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Illustrator Insider Training: Rethinking the Essentials is the first installment in a series of courses designed to show experienced Illustrator users to how master core features and build art more efficiently. Adobe Illustrator has evolved dramatically over the years, and many creative professionals may be missing out on features that have been added to the latest versions. This course takes a fresh approach to core concepts, such as paths, attributes, object hierarchy, groups, and layers. Advanced techniques such as combining multiple effects and customizing textures are also included. Exercise files and a free worksheet are included with the course.
Let's take a moment to explore yet another benefit of applying effects to groups as opposed to individual objects. In this file here called groups_4.ai. I have some very basic elements here, which, when you first look at it, it may not look like much, but it's actually a profile, or one section, of a flowerpot. So I'll just give you a basic idea. If I were to take this artwork right down and select it and actually switch over here to the Reflect tool and create a copy of this, you can see that together this kind of makes the profile of what might be a flowerpot.
Let's say this will be the top lip part about it. This would be the actual base and then this would be the dirt inside of it. But because I actually want to use Illustrator's 3D effect--specifically Illustrator's 3D Revolve effect--to create a more realistic appearance of this flowerpot, I actually built these elements here to actually get that kind of illustration without having to do too much work. Now, I am going to use my regular Selection tool here to select all the elements, and once again let's take a look at the Appearance panel. Currently, I have mixed objects that are right now my target.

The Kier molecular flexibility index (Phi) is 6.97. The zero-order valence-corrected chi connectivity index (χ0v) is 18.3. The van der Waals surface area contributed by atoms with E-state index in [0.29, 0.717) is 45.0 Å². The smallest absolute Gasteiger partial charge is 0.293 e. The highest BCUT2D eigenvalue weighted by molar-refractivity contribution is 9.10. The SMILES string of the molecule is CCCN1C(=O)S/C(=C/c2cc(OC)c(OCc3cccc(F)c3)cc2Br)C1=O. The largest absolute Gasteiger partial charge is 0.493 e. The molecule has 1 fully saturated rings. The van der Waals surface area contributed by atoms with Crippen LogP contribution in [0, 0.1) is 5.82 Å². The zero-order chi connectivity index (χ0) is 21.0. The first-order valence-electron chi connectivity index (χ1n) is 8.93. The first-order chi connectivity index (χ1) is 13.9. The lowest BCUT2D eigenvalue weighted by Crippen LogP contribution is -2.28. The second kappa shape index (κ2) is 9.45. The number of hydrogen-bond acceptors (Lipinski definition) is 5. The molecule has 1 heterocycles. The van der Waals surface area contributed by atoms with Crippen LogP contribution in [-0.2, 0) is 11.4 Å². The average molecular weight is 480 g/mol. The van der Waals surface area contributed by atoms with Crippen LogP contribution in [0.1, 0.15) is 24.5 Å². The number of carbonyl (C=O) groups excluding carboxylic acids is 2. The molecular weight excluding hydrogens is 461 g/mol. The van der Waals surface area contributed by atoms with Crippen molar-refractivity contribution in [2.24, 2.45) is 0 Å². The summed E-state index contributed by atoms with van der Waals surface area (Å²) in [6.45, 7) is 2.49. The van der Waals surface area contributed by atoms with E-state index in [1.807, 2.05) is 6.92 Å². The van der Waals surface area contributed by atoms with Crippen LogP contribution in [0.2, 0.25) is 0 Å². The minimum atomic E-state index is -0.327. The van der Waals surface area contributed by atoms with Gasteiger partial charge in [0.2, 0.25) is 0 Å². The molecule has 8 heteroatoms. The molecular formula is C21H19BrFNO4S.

Now remember in the past where we had maybe three or four different objects selected, they all had the same stroke attribute, but they didn't have the same fill attribute, so it said paths and then it said mixed appearances. In this case here, I actually have mixed objects because there is nothing at all in common between these three different objects. They all have different attributes applied to them. Now remember here, this is not a group yet. So I am going to come over here to the Effect menu, and let's see what happens when we apply a 3D effect to these three separate objects. I am going to choose 3D > Revolve.
What's interesting about the 3D Revolve effect is it actually takes all of your artwork that you have, and it defines the leftmost part of that object as what we call the axis. And Illustrator then revolves the artwork around that axis to create a 3D shape. Some people also refer to this as lathing. Now because these objects aren't grouped, Illustrator is going to create an axis for each of these three objects and revolve each of those objects around their own axis.
So, if I click on the Preview button right here, you'll see what will happen. I won't get anything that looks like a flowerpot at all. I actually have three completely different shapes, and if I start to rotate these shapes in 3D space, we see that they're all revolving around their own individual axes. So it's definitely not the effect that I am looking for at all. I am going to press Cancel, and with these objects now still selected, I am going to press Command+G on a Mac, but if you are on Windows that would be Ctrl+G, and now I've created a group. I have created this container.
This container now contains inside of it the three different shapes that I want to use for this 3D effect. Now, because Illustrator is Smart Targeting, has targeted the group for me, when I choose Effect and then I choose 3D > Revolve, Illustrator isn't going to create three different axes; Illustrator treats all of this right now as one object because it's looking at the container, and the container has only one side, which is right over here, so it's going to create the axis right over here. If I choose Preview, I'll get exactly what I am looking for.
I'll see that I have now created this beautiful flowerpot. If I rotate it, I see it all rotates as one individual object. So again, by creating a group, or a container, and by applying an effect to that container, I can achieve some kind of a result that I cannot get otherwise. It's yet another reason why I really need to be thinking about using groups inside of Illustrator.
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